However, it's not only people fishing get to enjoy the tilapia in Salton Sea. Millions of birds flock into the Salton Sea annually because of richness of food. This accidental sea is their food haven. Today, the southern part of the Salton Sea is a Wildlife Refuge within the Pacific Flyway and is established for the protection of resident and migrating birds.  

In one of my next posts, I will share more about some of the resident and migratory birds that make Salton Sea their refuge. 
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  1. Your world is always charming and luring.

  2. Wow....I thought the "white" sand was sand...but it turns out to be the remain of animals...awesome!

  3. I love the Pelicans. Amazing landscapes and scenery. Beautiful collection of photos. Have a wonderful weekend!

  4. I love all the photos as always Betchai, with all the blueness...the wings, the favorite is the sixth photo...I am sad about tilapia dying there but then that is just the way nature is...the beauty of it is that they become food to nurture other creatures and they continue to breed rapidly the taste of tilapia however way it is cooked...looking forward to your post on other migratory and resident birds that make Salton sea their refuge....

  5. What a fantastic place to see! Too bad about the tilapia dying, but like Kulasa said, it's the nature of thing.

    Gorgeous photos!

  6. Beautiful captures! I need to get down there one day after school.

  7. I always wondered by the dead tilapias' eyes disappear first.

    Looks like the desert has shown some great wildflowers!

  8. Great shots Miss Beth, especially the 4th and the 5th pics...

    Very interesting post Miss Beth... I never knew tilapia could survive high salinity... But I do know they can survive polluted rivers such as the river separating Taculing and Alijis (near Hechanova) back home... I know because back in my elementary days, we used to go to that river almost every weekend, and there were many people who visited its banks... When I was in high school, it got so polluted due to factories upstream... Even the lowly kuhol are dying... But low and behold, tilapia still thrived in that river... Up to now...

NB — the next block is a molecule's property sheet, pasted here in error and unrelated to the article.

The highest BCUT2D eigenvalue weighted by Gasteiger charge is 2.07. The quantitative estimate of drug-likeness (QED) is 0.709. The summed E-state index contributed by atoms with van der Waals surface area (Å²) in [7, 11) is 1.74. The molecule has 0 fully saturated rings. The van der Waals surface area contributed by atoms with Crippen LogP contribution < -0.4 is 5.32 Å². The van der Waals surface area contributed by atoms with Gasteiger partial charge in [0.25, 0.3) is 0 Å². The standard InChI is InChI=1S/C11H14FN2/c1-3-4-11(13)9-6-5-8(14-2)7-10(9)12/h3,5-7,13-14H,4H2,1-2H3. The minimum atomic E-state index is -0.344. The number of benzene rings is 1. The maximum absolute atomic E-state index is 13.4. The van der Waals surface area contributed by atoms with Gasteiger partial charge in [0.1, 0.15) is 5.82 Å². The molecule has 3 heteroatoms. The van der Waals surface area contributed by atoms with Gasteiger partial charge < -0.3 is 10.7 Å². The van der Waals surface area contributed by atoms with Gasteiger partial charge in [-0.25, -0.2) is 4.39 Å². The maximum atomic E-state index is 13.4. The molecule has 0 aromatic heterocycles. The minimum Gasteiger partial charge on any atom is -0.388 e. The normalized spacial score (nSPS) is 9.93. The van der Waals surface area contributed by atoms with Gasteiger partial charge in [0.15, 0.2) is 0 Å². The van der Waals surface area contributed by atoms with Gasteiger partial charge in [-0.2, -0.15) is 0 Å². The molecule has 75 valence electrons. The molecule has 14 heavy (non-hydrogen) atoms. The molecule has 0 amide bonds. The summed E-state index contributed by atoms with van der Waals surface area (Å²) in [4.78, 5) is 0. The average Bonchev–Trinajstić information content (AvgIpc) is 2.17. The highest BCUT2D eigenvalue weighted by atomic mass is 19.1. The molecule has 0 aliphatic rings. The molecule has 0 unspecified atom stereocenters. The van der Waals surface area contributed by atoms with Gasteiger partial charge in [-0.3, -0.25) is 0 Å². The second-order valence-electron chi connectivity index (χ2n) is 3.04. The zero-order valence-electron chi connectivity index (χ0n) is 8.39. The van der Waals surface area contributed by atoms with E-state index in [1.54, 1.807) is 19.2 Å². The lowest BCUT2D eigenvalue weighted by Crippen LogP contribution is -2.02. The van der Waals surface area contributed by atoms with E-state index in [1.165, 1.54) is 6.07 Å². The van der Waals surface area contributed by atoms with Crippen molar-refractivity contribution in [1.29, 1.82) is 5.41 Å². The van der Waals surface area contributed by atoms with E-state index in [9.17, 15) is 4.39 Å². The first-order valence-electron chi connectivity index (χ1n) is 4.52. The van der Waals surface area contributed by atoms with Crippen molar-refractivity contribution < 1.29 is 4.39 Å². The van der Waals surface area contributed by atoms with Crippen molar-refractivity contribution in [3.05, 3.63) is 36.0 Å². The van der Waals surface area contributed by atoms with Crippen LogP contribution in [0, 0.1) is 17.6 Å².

9. The only thing I knew before this about tilapia was that they taste very good.

  10. What a beautiful accidental ocean, and I'm glad that tilapia adapting well, and sad that they died too! Gorgeous photos, Betchai..You're a great adventurer!

  11. This is very strange! The tilapia don't have too many concentrated minerals to eat?

  12. very informative post, Beth. i enjoyed reading. your description of the Salton Sea makes me want to visit the place one day. it may never happen but i can always dream because i've seen it through your photos. all thanks to you! :)

  13. I don't eat fish, but I sure do love them. I hope they can adjust and adapt as needed. This was a very good post.

  14. tilapia is one of my favorite, grill it, bake it or fry it - i love them !


  15. I can eat tilapia everyday. :)

    My first time to read about Salton Sea, thanks a lot for sharing.

    White sands, blue skies...beautiful. Love the photos.